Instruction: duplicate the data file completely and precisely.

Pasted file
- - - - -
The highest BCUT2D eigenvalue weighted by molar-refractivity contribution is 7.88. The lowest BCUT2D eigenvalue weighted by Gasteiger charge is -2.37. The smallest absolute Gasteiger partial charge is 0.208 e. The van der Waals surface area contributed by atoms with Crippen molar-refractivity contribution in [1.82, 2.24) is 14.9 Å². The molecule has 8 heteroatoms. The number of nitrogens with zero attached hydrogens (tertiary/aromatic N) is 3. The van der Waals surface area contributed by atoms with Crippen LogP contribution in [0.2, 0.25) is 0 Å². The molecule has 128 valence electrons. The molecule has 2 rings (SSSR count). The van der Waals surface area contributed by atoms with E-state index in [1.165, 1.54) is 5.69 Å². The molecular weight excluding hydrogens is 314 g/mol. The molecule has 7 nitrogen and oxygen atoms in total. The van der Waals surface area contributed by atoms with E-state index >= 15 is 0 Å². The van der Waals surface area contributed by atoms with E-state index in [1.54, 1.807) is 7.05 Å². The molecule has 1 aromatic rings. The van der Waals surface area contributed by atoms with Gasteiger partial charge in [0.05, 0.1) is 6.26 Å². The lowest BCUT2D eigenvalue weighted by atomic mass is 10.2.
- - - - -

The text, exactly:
The highest BCUT2D eigenvalue weighted by molar-refractivity contribution is 7.88. The lowest BCUT2D eigenvalue weighted by Gasteiger charge is -2.37. The smallest absolute Gasteiger partial charge is 0.208 e. The van der Waals surface area contributed by atoms with Crippen molar-refractivity contribution in [1.82, 2.24) is 14.9 Å². The molecule has 8 heteroatoms. The number of nitrogens with zero attached hydrogens (tertiary/aromatic N) is 3. The van der Waals surface area contributed by atoms with Crippen LogP contribution in [0.2, 0.25) is 0 Å². The molecule has 128 valence electrons. The molecule has 2 rings (SSSR count). The van der Waals surface area contributed by atoms with E-state index in [1.165, 1.54) is 5.69 Å². The molecular weight excluding hydrogens is 314 g/mol. The molecule has 7 nitrogen and oxygen atoms in total. The van der Waals surface area contributed by atoms with E-state index >= 15 is 0 Å². The van der Waals surface area contributed by atoms with E-state index in [1.54, 1.807) is 7.05 Å². The molecule has 1 aromatic rings. The van der Waals surface area contributed by atoms with Gasteiger partial charge in [0.05, 0.1) is 6.26 Å². The lowest BCUT2D eigenvalue weighted by atomic mass is 10.2.